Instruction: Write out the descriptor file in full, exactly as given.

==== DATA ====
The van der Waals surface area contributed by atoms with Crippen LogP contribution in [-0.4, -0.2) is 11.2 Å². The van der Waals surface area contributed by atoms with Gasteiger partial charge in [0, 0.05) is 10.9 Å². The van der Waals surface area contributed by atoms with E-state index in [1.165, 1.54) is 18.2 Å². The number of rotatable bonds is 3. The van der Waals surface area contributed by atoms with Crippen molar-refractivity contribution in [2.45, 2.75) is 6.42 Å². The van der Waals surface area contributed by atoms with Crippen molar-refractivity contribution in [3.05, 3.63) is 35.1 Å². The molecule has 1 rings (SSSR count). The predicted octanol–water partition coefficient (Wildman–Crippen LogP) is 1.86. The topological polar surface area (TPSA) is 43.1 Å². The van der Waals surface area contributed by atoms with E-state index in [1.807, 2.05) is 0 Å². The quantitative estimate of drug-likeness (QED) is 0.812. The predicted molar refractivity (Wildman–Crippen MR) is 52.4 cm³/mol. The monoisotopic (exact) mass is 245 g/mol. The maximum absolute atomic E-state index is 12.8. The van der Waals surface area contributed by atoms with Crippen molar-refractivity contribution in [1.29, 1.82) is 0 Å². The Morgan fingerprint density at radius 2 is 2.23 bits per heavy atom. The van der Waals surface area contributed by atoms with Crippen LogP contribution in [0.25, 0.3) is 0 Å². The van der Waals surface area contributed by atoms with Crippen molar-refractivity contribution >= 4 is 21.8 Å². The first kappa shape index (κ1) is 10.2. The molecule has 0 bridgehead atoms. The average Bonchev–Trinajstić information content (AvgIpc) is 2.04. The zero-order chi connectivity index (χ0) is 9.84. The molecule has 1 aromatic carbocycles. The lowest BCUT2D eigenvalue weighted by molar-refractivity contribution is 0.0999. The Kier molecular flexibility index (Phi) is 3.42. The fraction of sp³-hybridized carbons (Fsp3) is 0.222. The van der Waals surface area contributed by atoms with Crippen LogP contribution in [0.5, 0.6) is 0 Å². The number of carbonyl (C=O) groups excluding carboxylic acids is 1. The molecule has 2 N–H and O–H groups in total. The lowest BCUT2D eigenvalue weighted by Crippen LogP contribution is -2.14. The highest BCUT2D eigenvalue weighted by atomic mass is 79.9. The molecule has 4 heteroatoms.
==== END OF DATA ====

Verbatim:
The van der Waals surface area contributed by atoms with Crippen LogP contribution in [-0.4, -0.2) is 11.2 Å². The van der Waals surface area contributed by atoms with Gasteiger partial charge in [0, 0.05) is 10.9 Å². The van der Waals surface area contributed by atoms with E-state index in [1.165, 1.54) is 18.2 Å². The number of rotatable bonds is 3. The van der Waals surface area contributed by atoms with Crippen molar-refractivity contribution in [2.45, 2.75) is 6.42 Å². The van der Waals surface area contributed by atoms with Crippen molar-refractivity contribution in [3.05, 3.63) is 35.1 Å². The molecule has 1 rings (SSSR count). The predicted octanol–water partition coefficient (Wildman–Crippen LogP) is 1.86. The topological polar surface area (TPSA) is 43.1 Å². The van der Waals surface area contributed by atoms with E-state index in [1.807, 2.05) is 0 Å². The quantitative estimate of drug-likeness (QED) is 0.812. The predicted molar refractivity (Wildman–Crippen MR) is 52.4 cm³/mol. The monoisotopic (exact) mass is 245 g/mol. The maximum absolute atomic E-state index is 12.8. The van der Waals surface area contributed by atoms with Crippen molar-refractivity contribution in [1.29, 1.82) is 0 Å². The Morgan fingerprint density at radius 2 is 2.23 bits per heavy atom. The van der Waals surface area contributed by atoms with Crippen LogP contribution in [0.25, 0.3) is 0 Å². The van der Waals surface area contributed by atoms with Crippen molar-refractivity contribution >= 4 is 21.8 Å². The first kappa shape index (κ1) is 10.2. The molecule has 0 bridgehead atoms. The average Bonchev–Trinajstić information content (AvgIpc) is 2.04. The zero-order chi connectivity index (χ0) is 9.84. The molecule has 1 aromatic carbocycles. The lowest BCUT2D eigenvalue weighted by molar-refractivity contribution is 0.0999. The Kier molecular flexibility index (Phi) is 3.42. The fraction of sp³-hybridized carbons (Fsp3) is 0.222. The van der Waals surface area contributed by atoms with Crippen LogP contribution in [0.5, 0.6) is 0 Å². The number of carbonyl (C=O) groups excluding carboxylic acids is 1. The molecule has 2 N–H and O–H groups in total. The lowest BCUT2D eigenvalue weighted by Crippen LogP contribution is -2.14. The highest BCUT2D eigenvalue weighted by atomic mass is 79.9. The molecule has 4 heteroatoms.